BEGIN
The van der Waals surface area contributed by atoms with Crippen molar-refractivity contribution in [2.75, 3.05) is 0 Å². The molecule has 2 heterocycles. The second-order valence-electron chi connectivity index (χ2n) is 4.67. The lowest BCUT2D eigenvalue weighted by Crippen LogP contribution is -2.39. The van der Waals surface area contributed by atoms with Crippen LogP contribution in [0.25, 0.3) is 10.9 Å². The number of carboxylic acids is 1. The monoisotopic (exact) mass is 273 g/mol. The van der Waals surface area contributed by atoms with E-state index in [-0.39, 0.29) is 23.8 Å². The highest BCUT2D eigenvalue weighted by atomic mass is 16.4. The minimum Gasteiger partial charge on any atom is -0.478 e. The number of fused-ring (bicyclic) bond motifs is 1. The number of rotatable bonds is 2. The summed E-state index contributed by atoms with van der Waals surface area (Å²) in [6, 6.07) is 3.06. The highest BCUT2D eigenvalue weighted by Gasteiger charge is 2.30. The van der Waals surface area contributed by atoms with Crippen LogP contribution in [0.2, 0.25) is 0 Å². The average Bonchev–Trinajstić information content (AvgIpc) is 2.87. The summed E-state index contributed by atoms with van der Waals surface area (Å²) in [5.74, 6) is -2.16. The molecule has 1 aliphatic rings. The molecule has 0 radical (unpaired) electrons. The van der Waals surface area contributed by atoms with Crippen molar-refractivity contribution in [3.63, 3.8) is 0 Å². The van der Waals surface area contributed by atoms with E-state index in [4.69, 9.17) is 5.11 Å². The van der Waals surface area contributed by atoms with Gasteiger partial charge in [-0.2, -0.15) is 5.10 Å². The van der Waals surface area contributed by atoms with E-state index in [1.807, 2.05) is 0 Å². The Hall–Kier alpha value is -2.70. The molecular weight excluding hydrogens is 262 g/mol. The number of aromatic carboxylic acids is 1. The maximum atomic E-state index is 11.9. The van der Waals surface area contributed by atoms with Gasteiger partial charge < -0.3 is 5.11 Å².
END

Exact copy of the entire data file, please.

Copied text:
The van der Waals surface area contributed by atoms with Crippen molar-refractivity contribution in [2.75, 3.05) is 0 Å². The molecule has 2 heterocycles. The second-order valence-electron chi connectivity index (χ2n) is 4.67. The lowest BCUT2D eigenvalue weighted by Crippen LogP contribution is -2.39. The van der Waals surface area contributed by atoms with Crippen LogP contribution in [0.25, 0.3) is 10.9 Å². The number of carboxylic acids is 1. The monoisotopic (exact) mass is 273 g/mol. The van der Waals surface area contributed by atoms with E-state index in [-0.39, 0.29) is 23.8 Å². The highest BCUT2D eigenvalue weighted by atomic mass is 16.4. The minimum Gasteiger partial charge on any atom is -0.478 e. The number of fused-ring (bicyclic) bond motifs is 1. The number of rotatable bonds is 2. The summed E-state index contributed by atoms with van der Waals surface area (Å²) in [6, 6.07) is 3.06. The highest BCUT2D eigenvalue weighted by Gasteiger charge is 2.30. The van der Waals surface area contributed by atoms with Crippen LogP contribution in [0.2, 0.25) is 0 Å². The average Bonchev–Trinajstić information content (AvgIpc) is 2.87. The summed E-state index contributed by atoms with van der Waals surface area (Å²) in [5.74, 6) is -2.16. The molecule has 1 aliphatic rings. The molecule has 0 radical (unpaired) electrons. The van der Waals surface area contributed by atoms with Crippen molar-refractivity contribution in [3.63, 3.8) is 0 Å². The van der Waals surface area contributed by atoms with E-state index in [4.69, 9.17) is 5.11 Å². The van der Waals surface area contributed by atoms with Gasteiger partial charge in [-0.2, -0.15) is 5.10 Å². The van der Waals surface area contributed by atoms with E-state index in [1.807, 2.05) is 0 Å². The Hall–Kier alpha value is -2.70. The molecular weight excluding hydrogens is 262 g/mol. The number of aromatic carboxylic acids is 1. The maximum atomic E-state index is 11.9. The van der Waals surface area contributed by atoms with Gasteiger partial charge < -0.3 is 5.11 Å².